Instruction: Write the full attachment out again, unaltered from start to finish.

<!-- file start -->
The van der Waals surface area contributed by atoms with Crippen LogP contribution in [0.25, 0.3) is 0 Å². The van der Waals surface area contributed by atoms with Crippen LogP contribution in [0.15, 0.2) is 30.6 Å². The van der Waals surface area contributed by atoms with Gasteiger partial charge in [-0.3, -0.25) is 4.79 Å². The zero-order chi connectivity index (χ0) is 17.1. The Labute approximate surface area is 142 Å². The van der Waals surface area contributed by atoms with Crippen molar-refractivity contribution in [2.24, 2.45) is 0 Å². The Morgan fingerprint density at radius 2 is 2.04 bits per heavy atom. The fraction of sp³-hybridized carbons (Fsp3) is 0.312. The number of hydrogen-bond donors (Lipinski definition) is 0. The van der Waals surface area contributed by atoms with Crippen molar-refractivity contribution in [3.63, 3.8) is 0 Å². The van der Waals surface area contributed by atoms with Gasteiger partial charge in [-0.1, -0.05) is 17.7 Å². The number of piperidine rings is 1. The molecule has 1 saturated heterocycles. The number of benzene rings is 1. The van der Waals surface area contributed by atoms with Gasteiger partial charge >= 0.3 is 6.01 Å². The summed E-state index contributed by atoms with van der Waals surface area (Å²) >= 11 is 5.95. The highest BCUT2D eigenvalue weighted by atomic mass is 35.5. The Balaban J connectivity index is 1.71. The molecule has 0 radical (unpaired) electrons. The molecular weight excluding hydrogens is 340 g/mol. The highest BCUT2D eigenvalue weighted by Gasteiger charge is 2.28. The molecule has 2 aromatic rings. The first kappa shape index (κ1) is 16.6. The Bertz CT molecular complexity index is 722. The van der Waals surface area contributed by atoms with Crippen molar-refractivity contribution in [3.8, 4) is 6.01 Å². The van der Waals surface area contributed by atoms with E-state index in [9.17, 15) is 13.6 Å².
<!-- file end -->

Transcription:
The van der Waals surface area contributed by atoms with Crippen LogP contribution in [0.25, 0.3) is 0 Å². The van der Waals surface area contributed by atoms with Crippen LogP contribution in [0.15, 0.2) is 30.6 Å². The van der Waals surface area contributed by atoms with Gasteiger partial charge in [-0.3, -0.25) is 4.79 Å². The zero-order chi connectivity index (χ0) is 17.1. The Labute approximate surface area is 142 Å². The van der Waals surface area contributed by atoms with Crippen molar-refractivity contribution in [2.24, 2.45) is 0 Å². The Morgan fingerprint density at radius 2 is 2.04 bits per heavy atom. The fraction of sp³-hybridized carbons (Fsp3) is 0.312. The number of hydrogen-bond donors (Lipinski definition) is 0. The van der Waals surface area contributed by atoms with Crippen molar-refractivity contribution in [3.63, 3.8) is 0 Å². The van der Waals surface area contributed by atoms with Gasteiger partial charge in [-0.1, -0.05) is 17.7 Å². The number of piperidine rings is 1. The molecule has 1 saturated heterocycles. The number of benzene rings is 1. The van der Waals surface area contributed by atoms with Gasteiger partial charge >= 0.3 is 6.01 Å². The summed E-state index contributed by atoms with van der Waals surface area (Å²) >= 11 is 5.95. The highest BCUT2D eigenvalue weighted by atomic mass is 35.5. The Balaban J connectivity index is 1.71. The molecule has 0 radical (unpaired) electrons. The molecular weight excluding hydrogens is 340 g/mol. The highest BCUT2D eigenvalue weighted by Gasteiger charge is 2.28. The molecule has 2 aromatic rings. The first kappa shape index (κ1) is 16.6. The Bertz CT molecular complexity index is 722. The van der Waals surface area contributed by atoms with Crippen molar-refractivity contribution in [3.8, 4) is 6.01 Å². The van der Waals surface area contributed by atoms with E-state index in [9.17, 15) is 13.6 Å².